Shaking off the stigma on mental illness
By Theresa Blume
About ten years ago when I was a local speaker promoting a book I had written, someone from the National Alliance on Mental Illness (NAMI) called and asked me to speak. My book was about surviving horrific events and suffering from depression, but I did not relate that to mental illness.
I thought I was depressed because of the bad things that had happened to me. What I did not realize is that mental illness causes one to make bad decisions, which in turn brings about bad situations.
It is this lack of awareness that prevents people with mental illness from getting the help they need. There is also a stigma about mental illness that prevents people from admitting that they or someone in their family might have it.
Mental illness, which makes no distinction among culture, upbringing, race, or financial assets, is really no different than physical illness. In both physical and mental illness, the bearer is not at fault, and with proper treatment there is a possibility of recovery. But in order to be treated, it must be acknowledged.
I was fortunate. My problems were caught early in young adulthood. I had good doctors and therapists and steady support from family, friends, and strangers. It was not easy, but I had a lot of help, which is why I consider the work that NAMI does so important.
Mental illness is defined as a medical condition that disrupts a person’s thinking, feeling, mood, ability to relate to others, and daily functioning. NAMI helps people with major depression, schizophrenia, bipolar disorder, obsessive compulsive disorder, panic disorder, posttraumatic stress disorder, seasonal depression, and borderline personality disorder. NAMI holds monthly meetings that provide support, offer education and advocacy, promote research, and bring awareness to the local community.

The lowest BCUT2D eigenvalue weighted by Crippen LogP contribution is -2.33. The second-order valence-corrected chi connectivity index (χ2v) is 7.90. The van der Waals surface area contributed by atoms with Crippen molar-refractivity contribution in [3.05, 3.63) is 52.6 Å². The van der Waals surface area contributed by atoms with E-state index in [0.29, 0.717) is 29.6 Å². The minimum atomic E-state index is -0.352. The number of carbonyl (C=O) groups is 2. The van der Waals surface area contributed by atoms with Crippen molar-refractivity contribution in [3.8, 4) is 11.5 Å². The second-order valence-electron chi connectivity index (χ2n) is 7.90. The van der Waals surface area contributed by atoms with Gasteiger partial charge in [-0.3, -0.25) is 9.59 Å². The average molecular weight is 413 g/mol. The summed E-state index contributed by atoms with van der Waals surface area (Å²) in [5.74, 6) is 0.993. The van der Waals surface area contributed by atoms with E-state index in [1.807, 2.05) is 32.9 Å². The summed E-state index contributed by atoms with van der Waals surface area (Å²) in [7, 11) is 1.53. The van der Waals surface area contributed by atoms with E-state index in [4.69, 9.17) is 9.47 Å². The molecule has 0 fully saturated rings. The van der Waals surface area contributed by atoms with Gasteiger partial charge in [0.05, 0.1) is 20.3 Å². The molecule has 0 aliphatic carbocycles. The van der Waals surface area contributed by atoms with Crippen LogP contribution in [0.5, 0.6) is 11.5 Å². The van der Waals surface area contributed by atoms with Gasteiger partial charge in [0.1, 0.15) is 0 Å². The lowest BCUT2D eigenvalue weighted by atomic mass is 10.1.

The city of Marshfield is fortunate to have two people who have stepped up to create our own NAMI support group meeting beginning on Nov. 5. Rita Marie Johnson took classes in Madison along with Kristen Akbar, a young mother of two, for the purpose of co-leading this new chapter.
Johnson was introduced to NAMI four years ago through a friend and became a board member on the Wood/Portage County chapter last year. She is the mother of four, grandmother of six, and great grandmother of two. A lifetime resident of Marshfield, she stresses that these meetings are very friendly, non-judgmental, and completely confidential.
Johnson says, “Mental illness is nothing to be ashamed of and is no different than any physical illness.” She is currently in training for FAITHNET, a branch of NAMI that enables people to talk to churches.
It took me a while to realize that even though there were no physical characteristics, I had a mental illness that needed treatment, and I am forever grateful to the many caring people like Johnson and Akbar who are willing to give up their time to help hurting strangers so they too can have better lives.
The first NAMI support meeting will be held on Nov. 5 from 6:15-8 p.m. The location is at “A Better Way Clubhouse” on 205 S. Cherry Ave. in Marshfield (next to the Faith Lutheran Church). Attendees are asked to enter through the back entrance. Meetings will be held the first Wednesday of every month at the same time and place. This meeting is considered part of the Portage/Wood County NAMI, which also has a location in Stevens Point.
For more information you can call Rita Marie Johnson at 715-897-5215 or email Kristen Akbar at Kristen.email@example.com.